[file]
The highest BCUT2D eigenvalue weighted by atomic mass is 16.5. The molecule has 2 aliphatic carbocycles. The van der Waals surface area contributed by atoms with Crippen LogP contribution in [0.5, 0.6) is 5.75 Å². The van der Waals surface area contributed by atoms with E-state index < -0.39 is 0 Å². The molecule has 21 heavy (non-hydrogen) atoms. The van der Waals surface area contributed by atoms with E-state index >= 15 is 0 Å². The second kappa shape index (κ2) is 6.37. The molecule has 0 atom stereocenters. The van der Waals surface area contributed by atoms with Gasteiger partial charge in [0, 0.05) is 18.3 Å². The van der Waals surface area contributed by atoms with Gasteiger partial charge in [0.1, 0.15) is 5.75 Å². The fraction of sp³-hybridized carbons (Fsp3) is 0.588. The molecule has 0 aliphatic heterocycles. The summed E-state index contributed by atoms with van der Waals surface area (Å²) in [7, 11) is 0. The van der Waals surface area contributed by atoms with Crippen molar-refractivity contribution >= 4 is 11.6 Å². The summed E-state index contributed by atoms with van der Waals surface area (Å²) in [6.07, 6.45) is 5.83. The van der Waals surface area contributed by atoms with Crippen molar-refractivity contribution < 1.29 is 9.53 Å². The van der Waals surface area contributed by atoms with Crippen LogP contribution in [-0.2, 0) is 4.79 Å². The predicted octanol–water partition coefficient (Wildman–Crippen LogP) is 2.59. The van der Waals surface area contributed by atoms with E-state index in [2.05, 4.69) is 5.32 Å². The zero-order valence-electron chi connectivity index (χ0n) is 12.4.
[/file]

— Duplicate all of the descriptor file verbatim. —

The highest BCUT2D eigenvalue weighted by atomic mass is 16.5. The molecule has 2 aliphatic carbocycles. The van der Waals surface area contributed by atoms with Crippen LogP contribution in [0.5, 0.6) is 5.75 Å². The van der Waals surface area contributed by atoms with E-state index < -0.39 is 0 Å². The molecule has 21 heavy (non-hydrogen) atoms. The van der Waals surface area contributed by atoms with E-state index >= 15 is 0 Å². The second kappa shape index (κ2) is 6.37. The molecule has 0 atom stereocenters. The van der Waals surface area contributed by atoms with Gasteiger partial charge in [0, 0.05) is 18.3 Å². The van der Waals surface area contributed by atoms with Gasteiger partial charge in [0.1, 0.15) is 5.75 Å². The fraction of sp³-hybridized carbons (Fsp3) is 0.588. The molecule has 0 aliphatic heterocycles. The summed E-state index contributed by atoms with van der Waals surface area (Å²) in [7, 11) is 0. The van der Waals surface area contributed by atoms with Crippen molar-refractivity contribution >= 4 is 11.6 Å². The summed E-state index contributed by atoms with van der Waals surface area (Å²) in [6.07, 6.45) is 5.83. The van der Waals surface area contributed by atoms with Crippen molar-refractivity contribution < 1.29 is 9.53 Å². The van der Waals surface area contributed by atoms with Crippen LogP contribution in [-0.2, 0) is 4.79 Å². The predicted octanol–water partition coefficient (Wildman–Crippen LogP) is 2.59. The van der Waals surface area contributed by atoms with E-state index in [2.05, 4.69) is 5.32 Å². The zero-order valence-electron chi connectivity index (χ0n) is 12.4.